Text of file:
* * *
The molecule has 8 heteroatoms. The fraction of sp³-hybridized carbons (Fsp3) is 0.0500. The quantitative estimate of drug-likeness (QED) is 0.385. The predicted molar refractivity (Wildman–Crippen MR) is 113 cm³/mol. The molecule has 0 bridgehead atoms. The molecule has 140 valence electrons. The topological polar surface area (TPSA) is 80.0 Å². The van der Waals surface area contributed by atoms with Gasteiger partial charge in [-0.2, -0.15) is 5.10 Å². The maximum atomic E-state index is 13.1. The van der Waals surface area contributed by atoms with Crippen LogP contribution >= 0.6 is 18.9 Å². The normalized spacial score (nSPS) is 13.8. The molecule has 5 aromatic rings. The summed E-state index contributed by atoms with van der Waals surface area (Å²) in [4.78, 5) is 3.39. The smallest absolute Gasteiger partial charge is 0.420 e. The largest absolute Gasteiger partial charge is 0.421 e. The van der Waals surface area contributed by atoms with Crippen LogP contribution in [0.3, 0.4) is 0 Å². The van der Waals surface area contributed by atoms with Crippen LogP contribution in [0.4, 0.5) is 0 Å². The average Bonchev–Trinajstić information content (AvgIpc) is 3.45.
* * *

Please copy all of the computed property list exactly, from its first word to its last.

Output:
The molecule has 8 heteroatoms. The fraction of sp³-hybridized carbons (Fsp3) is 0.0500. The quantitative estimate of drug-likeness (QED) is 0.385. The predicted molar refractivity (Wildman–Crippen MR) is 113 cm³/mol. The molecule has 0 bridgehead atoms. The molecule has 140 valence electrons. The topological polar surface area (TPSA) is 80.0 Å². The van der Waals surface area contributed by atoms with Gasteiger partial charge in [-0.2, -0.15) is 5.10 Å². The maximum atomic E-state index is 13.1. The van der Waals surface area contributed by atoms with Crippen LogP contribution >= 0.6 is 18.9 Å². The normalized spacial score (nSPS) is 13.8. The molecule has 5 aromatic rings. The summed E-state index contributed by atoms with van der Waals surface area (Å²) in [4.78, 5) is 3.39. The smallest absolute Gasteiger partial charge is 0.420 e. The largest absolute Gasteiger partial charge is 0.421 e. The van der Waals surface area contributed by atoms with Crippen LogP contribution in [0.3, 0.4) is 0 Å². The van der Waals surface area contributed by atoms with Crippen LogP contribution in [0.4, 0.5) is 0 Å². The average Bonchev–Trinajstić information content (AvgIpc) is 3.45.